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I’m headed out to a high school today and hoping I can brush up on my algebra while I’m at it. Thank goodness it’s your Friday education newsblitz!

We report on a new way of evaluating principals that would take test scores, attendance and dozens of other factors into account. That could prove controversial with the new principals union. The North County Times writes that schools are on the alert for swine flu.

The Sacramento Bee reports on school kitchens that were shut down by the health department and the job crunch for substitute teachers. Conservative parents in the Bay Area are suing schools over an anti-bullying curriculum that discusses gay, lesbian and transgender people, the Alameda Journal writes.

In the Los Angeles Times, a former school district employee argues that student achievement has to be linked to teacher evaluation if we want schools to improve. And Nightline zeroes in on Locke High, the troubled Los Angeles school that has been taken over by a system of charter schools. Television crews stuck around with the school for a year, recording small victories, as well as the big challenges that remain.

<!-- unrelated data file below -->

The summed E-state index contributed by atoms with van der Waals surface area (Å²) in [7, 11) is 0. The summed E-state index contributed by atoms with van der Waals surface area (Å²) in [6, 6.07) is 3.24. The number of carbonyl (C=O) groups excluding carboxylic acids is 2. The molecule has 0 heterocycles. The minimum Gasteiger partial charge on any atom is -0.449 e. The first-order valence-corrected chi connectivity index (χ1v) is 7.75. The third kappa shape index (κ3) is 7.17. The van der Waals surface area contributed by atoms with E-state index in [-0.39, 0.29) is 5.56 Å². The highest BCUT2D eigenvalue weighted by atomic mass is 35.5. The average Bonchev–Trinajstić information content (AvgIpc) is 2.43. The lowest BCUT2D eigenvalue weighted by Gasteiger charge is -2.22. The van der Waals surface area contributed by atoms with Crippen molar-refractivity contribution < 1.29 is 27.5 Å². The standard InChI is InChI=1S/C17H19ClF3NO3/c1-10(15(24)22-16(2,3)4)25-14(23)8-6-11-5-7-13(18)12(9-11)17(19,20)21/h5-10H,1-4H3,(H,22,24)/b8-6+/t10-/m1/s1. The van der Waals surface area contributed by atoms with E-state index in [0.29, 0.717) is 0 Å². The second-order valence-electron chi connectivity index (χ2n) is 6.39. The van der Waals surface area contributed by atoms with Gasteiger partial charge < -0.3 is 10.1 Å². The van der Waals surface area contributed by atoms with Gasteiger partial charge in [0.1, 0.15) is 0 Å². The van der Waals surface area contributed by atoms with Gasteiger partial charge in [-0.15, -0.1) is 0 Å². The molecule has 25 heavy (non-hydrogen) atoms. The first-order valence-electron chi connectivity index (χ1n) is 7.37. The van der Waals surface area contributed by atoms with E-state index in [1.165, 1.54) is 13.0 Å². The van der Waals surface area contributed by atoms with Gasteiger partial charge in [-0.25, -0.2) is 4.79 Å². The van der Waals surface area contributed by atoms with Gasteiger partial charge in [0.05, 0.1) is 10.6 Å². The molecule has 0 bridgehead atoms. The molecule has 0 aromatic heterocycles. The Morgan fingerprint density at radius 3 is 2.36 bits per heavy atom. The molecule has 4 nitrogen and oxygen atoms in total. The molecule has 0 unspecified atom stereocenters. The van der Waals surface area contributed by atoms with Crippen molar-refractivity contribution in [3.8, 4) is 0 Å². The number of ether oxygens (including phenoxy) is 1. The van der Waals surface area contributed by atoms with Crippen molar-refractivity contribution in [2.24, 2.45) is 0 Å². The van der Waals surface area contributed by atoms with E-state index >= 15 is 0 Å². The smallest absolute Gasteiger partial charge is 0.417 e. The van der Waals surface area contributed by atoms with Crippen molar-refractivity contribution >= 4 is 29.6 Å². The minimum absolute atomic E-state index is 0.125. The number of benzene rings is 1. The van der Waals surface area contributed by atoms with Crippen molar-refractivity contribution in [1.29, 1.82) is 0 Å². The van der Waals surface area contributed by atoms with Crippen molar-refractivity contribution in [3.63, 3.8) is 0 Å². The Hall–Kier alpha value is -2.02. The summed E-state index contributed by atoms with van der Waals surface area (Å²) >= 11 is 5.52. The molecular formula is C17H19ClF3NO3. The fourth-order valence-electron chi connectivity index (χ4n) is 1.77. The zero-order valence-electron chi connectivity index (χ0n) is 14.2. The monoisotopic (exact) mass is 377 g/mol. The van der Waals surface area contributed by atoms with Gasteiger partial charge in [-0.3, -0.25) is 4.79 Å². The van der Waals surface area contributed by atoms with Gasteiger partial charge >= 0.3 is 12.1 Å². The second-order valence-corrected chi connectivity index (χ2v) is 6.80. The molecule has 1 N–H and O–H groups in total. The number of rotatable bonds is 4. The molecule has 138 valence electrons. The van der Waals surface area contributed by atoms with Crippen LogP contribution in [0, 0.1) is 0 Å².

Education Week reports that it will take each state an estimated 642 hours just to fill out an application for those extra, competitively awarded stimulus dollars for schools. (Maybe it’s a good thing that California might be disqualified?) And the Teacher Beat blog explains why teachers are data rich but information poor — nobody is training them to effectively use all the data they have.


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